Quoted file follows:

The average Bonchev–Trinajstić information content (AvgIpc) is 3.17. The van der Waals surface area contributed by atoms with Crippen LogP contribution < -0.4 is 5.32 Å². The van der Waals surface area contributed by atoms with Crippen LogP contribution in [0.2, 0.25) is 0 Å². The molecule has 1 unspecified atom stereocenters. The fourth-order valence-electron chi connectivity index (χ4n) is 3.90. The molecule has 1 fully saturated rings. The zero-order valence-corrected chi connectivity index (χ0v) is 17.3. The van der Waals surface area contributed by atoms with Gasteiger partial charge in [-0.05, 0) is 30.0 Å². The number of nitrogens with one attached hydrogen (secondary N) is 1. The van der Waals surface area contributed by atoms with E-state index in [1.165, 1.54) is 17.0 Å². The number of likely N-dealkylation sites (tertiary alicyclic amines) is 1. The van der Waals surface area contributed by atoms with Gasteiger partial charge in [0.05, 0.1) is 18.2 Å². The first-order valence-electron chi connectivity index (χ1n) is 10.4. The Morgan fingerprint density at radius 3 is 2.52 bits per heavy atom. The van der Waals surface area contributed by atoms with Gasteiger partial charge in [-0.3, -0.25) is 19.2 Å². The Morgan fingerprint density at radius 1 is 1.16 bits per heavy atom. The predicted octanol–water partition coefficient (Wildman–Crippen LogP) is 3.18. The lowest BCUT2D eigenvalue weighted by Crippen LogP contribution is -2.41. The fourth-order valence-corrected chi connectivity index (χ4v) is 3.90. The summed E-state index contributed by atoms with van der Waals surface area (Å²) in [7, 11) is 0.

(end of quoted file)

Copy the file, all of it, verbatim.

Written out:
The average Bonchev–Trinajstić information content (AvgIpc) is 3.17. The van der Waals surface area contributed by atoms with Crippen LogP contribution < -0.4 is 5.32 Å². The van der Waals surface area contributed by atoms with Crippen LogP contribution in [0.2, 0.25) is 0 Å². The molecule has 1 unspecified atom stereocenters. The fourth-order valence-electron chi connectivity index (χ4n) is 3.90. The molecule has 1 fully saturated rings. The zero-order valence-corrected chi connectivity index (χ0v) is 17.3. The van der Waals surface area contributed by atoms with Gasteiger partial charge in [-0.05, 0) is 30.0 Å². The number of nitrogens with one attached hydrogen (secondary N) is 1. The van der Waals surface area contributed by atoms with E-state index in [1.165, 1.54) is 17.0 Å². The number of likely N-dealkylation sites (tertiary alicyclic amines) is 1. The van der Waals surface area contributed by atoms with Gasteiger partial charge in [0.05, 0.1) is 18.2 Å². The first-order valence-electron chi connectivity index (χ1n) is 10.4. The Morgan fingerprint density at radius 3 is 2.52 bits per heavy atom. The van der Waals surface area contributed by atoms with Gasteiger partial charge in [-0.3, -0.25) is 19.2 Å². The Morgan fingerprint density at radius 1 is 1.16 bits per heavy atom. The predicted octanol–water partition coefficient (Wildman–Crippen LogP) is 3.18. The lowest BCUT2D eigenvalue weighted by Crippen LogP contribution is -2.41. The fourth-order valence-corrected chi connectivity index (χ4v) is 3.90. The summed E-state index contributed by atoms with van der Waals surface area (Å²) in [7, 11) is 0.